In the fall of 2021, a group of four students performed a Mexican dance for BYU-Idaho’s Cultural Night. More than two years later, the same group brings together students across cultural lines — all through the power of dance.
Adlih Orozco and Efran Becerra are the co-founders of the Rexburg-based, international dance group called AMELAT. What started two years ago as four members has now grown to 50 students representing more than five cultures from across the world.
Over the semester, group members of AMELAT learn several kinds of cultural dances to perform at Cultural Night. This semester included dances from India, Paraguay, Mexico and the Dominican Republic.
The group does not always have members who are from the culture they are dancing. To ensure accuracy in their representation, they reach out to members of the community.
“AMELAT makes sure that every time we represent different countries we are making sure to actually put in the work and (check) that we’re doing everything right,” said Jasper Naripogu, a dancer on the team majoring in data science. “We want the flag to be perfect, we maintain all the rules and regulations that you need to. These are cultures we are talking about and it should not be misrepresented.”
Catherine Purushottam, the leader of the India branch of AMELAT, said cultural accuracy was one of the reasons she was drawn to the dance group.
“It is one thing to promote a belief, and it’s a separate thing to actually believe and practice a belief, and I think they do that,” Purushottam said.
AMELAT, which is short for “American Latino,” has roots in Hispanic countries, but the members of the group want to expand to as many countries and cultures as possible.
“We want to be a group that represents the whole world and allows people to share where they’re from,” said Celeste Popoca, the leader of the Paraguay branch and a sophomore studying computer engineering.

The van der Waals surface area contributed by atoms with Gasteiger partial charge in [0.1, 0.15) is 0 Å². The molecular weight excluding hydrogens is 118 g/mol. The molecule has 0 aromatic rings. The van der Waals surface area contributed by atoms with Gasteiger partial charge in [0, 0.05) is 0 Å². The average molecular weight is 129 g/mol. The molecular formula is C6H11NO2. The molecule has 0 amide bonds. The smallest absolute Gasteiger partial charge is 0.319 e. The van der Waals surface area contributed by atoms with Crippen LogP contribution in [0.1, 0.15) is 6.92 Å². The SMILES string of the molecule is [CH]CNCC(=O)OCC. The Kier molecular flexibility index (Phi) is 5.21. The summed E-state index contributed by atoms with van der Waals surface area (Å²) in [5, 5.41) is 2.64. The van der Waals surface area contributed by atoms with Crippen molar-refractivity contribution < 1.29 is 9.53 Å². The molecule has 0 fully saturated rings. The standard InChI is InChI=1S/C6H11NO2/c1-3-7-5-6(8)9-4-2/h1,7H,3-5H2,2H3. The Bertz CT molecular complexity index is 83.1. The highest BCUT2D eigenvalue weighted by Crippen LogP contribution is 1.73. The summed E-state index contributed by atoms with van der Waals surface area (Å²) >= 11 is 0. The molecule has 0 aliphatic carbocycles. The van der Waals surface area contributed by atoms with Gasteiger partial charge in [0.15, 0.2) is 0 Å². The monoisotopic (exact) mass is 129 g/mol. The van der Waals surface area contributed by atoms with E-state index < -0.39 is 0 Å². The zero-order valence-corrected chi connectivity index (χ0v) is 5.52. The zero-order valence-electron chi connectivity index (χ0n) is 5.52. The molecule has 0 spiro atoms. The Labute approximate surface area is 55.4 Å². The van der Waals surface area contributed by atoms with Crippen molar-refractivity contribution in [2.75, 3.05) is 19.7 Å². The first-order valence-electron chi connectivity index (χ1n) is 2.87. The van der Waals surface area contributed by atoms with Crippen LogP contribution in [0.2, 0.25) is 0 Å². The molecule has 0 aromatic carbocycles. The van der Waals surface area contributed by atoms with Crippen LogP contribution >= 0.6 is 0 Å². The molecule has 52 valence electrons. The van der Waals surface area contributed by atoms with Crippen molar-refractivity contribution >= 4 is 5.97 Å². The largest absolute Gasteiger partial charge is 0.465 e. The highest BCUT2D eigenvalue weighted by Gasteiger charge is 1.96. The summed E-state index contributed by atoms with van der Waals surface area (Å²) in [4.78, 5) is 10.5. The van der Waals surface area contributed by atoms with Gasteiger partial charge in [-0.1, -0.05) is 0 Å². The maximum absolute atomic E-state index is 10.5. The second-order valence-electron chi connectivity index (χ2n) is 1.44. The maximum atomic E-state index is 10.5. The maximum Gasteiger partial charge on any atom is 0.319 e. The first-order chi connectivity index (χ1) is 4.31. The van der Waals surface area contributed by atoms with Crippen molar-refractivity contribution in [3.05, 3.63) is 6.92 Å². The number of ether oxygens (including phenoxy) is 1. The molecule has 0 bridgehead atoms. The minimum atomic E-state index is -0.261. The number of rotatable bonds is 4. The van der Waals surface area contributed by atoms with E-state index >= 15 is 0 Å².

AMELAT focuses on creating a space for all students to feel comfortable and confident.
“Here at BYU-I there are a lot of international students,” said Paula Belen Canar Espin, the leader of the Dominican Republic branch and a sophomore studying exercise physiology. “You change cultures, countries, languages, and it’s a little bit hard for everybody. Sometimes we don’t find a safe place. Sometimes we don’t have friends or someone to rely on. AMELAT’s main purpose is to include everyone and welcome them.”
The leaders of the different branches are responsible for choreographing and teaching all the dances that AMELAT performs in the semester. In preparation for Cultural Night, AMELAT practices up to three times a week. For now, they only perform once a semester, but Orozco hopes that they will soon have opportunities to travel and do their own show.
Purushottam says everyone in AMELAT has a similar goal: to do the hard work necessary to perform well. According to Purushottam, most people who join are not dance majors but anyone can belong with the group as long as they are willing to learn.
“Everybody from every culture is welcome,” Orozco said. “We’ve received tons of people that don’t know how to dance and after a semester they knew how to dance tons of dances.”
Members of AMELAT are allowed to participate in as many dances as they want, so long as they show up for practice. This means that members of the India branch can be found dancing bachata and vice versa.
For many of the members of AMELAT, dancing has a deeper, spiritual meaning than just physical exercise. Each practice begins with a prayer and a short spiritual thought. Orozco describes dance as an art form that is not just an expression of your emotions, but your spirit as well.
“We are inspired by the church leaders to keep acquiring knowledge, hobbies[,] and talents, and share them with the world,” Espin said.
Orozco reflected on what her hopes were for the team when they first started back in 2021:
“We thought, ‘hopefully we can make a good group where everyone can feel united and you can share different cultures and dances, and we did.”
To learn more about AMELAT contact them through Instagram.